“That wasn’t just to NOLA.com,” Shavers said. “That was in light of the fact we were still recovering and mourning as a community [from the death] and also that we have to make sure that we were approaching it correctly in our organization as a represntation of our community.”
“It’s horrible that it takes situations like this for us to have conversations like this how trans lives matter…especially black trans lives,” Shavers added.
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2. Did Nola.com Report Show Bias? Did Reporter Say Transgender Woman was ‘Actually a Man’ who ‘Parades Around?’
BuzzFeed reported that Nola.com reporter Prescotte Stokes, who covered Proud’s murder, said in an interview with BuzzFeed that he labeled Proud male because “he is actually a man.”
“They called her a girl but said he was a man,” Stokes is quoted as saying. “I assume he parades around as a transgender woman, but he is actually a man. Based on what the people who knew him said, he was transgender.”
However, Nola.com’s Morris, who responded to iMediaEthics’ inquiry to Stokes about the comments, said that the BuzzFeed quote was false. “Our reporter says the quotes attributed to him in the story were not true,” Morris said.
Dominic Holden, the BuzzFeed reporter, stood by his reporting when asked for a response to Stokes’ claims the quote was fabricated.
“I didn’t record the interview, but I wrote down the vast majority of our conversation,” Holden told iMediaEthics by e-amil. “Stokes absolutely said that statement and he is quoted correctly. I was on the phone writing down what he said; NOLA.com editors were not.”
Holden said “His full quote is:
‘The way they described him, they called her a girl but said he was a man—telling me it was a guy who basically went around as a woman. A transgender guy. I guess… he is a man. I assume he parades around as a transgender woman, but he is actually a man.’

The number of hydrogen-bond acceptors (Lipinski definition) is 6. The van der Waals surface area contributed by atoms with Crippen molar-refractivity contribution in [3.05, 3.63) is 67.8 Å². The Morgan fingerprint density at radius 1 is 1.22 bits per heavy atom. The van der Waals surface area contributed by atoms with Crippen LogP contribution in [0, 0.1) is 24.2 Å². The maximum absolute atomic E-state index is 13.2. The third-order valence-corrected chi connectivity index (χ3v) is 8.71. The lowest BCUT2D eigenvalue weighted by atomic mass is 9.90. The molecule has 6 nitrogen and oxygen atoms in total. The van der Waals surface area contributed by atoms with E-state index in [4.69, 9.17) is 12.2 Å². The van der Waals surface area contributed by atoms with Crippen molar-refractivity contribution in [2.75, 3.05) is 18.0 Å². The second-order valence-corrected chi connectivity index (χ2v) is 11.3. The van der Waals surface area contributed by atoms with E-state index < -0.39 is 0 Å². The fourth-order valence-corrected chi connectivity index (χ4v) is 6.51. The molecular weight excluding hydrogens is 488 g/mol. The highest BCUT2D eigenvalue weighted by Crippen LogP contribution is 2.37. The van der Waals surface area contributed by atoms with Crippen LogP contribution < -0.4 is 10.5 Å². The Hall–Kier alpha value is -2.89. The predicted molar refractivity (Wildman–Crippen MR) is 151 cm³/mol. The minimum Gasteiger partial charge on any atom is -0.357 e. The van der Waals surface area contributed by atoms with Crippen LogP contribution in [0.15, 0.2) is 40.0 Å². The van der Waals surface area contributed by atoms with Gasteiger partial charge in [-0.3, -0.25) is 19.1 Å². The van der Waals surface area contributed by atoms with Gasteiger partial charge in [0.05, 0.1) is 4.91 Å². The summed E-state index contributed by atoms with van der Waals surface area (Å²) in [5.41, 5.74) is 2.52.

“I’ve been a reporter for nearly 10 years and have a track record of consistently quoting my sources correctly. ”
iMediaEthics asked Morris if Nola.com still stood by Stokes’ claim of being misquoted in light of Holden’s denial he misquoted Stokes. In a follow-up email, Morris wrote:
“Our reporter says he was misquoted and I have no reason to believe otherwise. That is because the answer to the question of why ‘he chose to report’ the story as he did is simple: The initial police report identified the victim as a male. Police did not change that for more than 36 hours and, in fact, reaffirmed it when we made inquiries.”
Neither party recorded the conversation.
What do Ethics Guidelines say?
In a news report about the coverage of Proud’s death, Media Matters noted that journalism guidelines from the AP, NYTimes and advocacy organizations GLAAD and the National Lesbian & Gay Journalists Association call for media outlets to use whatever pronoun a person wants.
The AP guidelines, which the National Lesbian & Gay Journalists Association recommend journalists follow, state for transgender reporting, “Use the pronoun preferred by the individuals who have acquired the physical characteristics of the opposite sex or present themselves in a way that does not correspond with their sex at birth. If that preference is not expressed, use the pronoun consistent with the way the individuals live publicly.”
The New York Times’s policy says, “Cite a person’s transgender status only when it is pertinent and its pertinence is clear to the reader. Unless a former name is newsworthy or pertinent, use the name and pronouns (he, his, she, her, hers) preferred by the transgender person. If no preference is known, use the pronouns consistent with the way the subject lives publicly.”